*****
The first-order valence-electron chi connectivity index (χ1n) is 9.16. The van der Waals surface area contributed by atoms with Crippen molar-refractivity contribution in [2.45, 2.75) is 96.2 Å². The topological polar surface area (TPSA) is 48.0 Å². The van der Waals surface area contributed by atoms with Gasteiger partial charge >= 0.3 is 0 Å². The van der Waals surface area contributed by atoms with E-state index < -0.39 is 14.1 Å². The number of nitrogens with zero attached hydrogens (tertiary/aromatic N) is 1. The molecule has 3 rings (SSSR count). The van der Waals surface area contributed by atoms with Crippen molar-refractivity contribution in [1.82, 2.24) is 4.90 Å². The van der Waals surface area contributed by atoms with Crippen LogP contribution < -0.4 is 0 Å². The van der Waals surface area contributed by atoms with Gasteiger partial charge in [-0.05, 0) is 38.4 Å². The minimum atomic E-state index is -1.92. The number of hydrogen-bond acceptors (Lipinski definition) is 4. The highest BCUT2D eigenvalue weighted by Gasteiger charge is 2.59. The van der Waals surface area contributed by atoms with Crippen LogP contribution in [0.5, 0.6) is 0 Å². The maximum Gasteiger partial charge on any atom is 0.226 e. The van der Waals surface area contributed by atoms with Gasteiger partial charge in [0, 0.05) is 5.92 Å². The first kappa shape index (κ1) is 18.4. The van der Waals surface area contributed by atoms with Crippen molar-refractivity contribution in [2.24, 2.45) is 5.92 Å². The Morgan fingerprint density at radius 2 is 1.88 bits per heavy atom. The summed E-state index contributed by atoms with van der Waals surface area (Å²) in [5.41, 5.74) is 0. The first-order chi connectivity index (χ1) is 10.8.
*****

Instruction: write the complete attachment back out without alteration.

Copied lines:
The first-order valence-electron chi connectivity index (χ1n) is 9.16. The van der Waals surface area contributed by atoms with Crippen molar-refractivity contribution in [2.45, 2.75) is 96.2 Å². The topological polar surface area (TPSA) is 48.0 Å². The van der Waals surface area contributed by atoms with Gasteiger partial charge >= 0.3 is 0 Å². The van der Waals surface area contributed by atoms with E-state index < -0.39 is 14.1 Å². The number of nitrogens with zero attached hydrogens (tertiary/aromatic N) is 1. The molecule has 3 rings (SSSR count). The van der Waals surface area contributed by atoms with Crippen molar-refractivity contribution in [1.82, 2.24) is 4.90 Å². The van der Waals surface area contributed by atoms with Crippen LogP contribution < -0.4 is 0 Å². The van der Waals surface area contributed by atoms with Gasteiger partial charge in [-0.05, 0) is 38.4 Å². The minimum atomic E-state index is -1.92. The number of hydrogen-bond acceptors (Lipinski definition) is 4. The highest BCUT2D eigenvalue weighted by Gasteiger charge is 2.59. The van der Waals surface area contributed by atoms with Crippen LogP contribution in [0.5, 0.6) is 0 Å². The maximum Gasteiger partial charge on any atom is 0.226 e. The van der Waals surface area contributed by atoms with Gasteiger partial charge in [0, 0.05) is 5.92 Å². The first kappa shape index (κ1) is 18.4. The van der Waals surface area contributed by atoms with Crippen molar-refractivity contribution in [2.24, 2.45) is 5.92 Å². The Morgan fingerprint density at radius 2 is 1.88 bits per heavy atom. The summed E-state index contributed by atoms with van der Waals surface area (Å²) in [5.41, 5.74) is 0. The first-order chi connectivity index (χ1) is 10.8.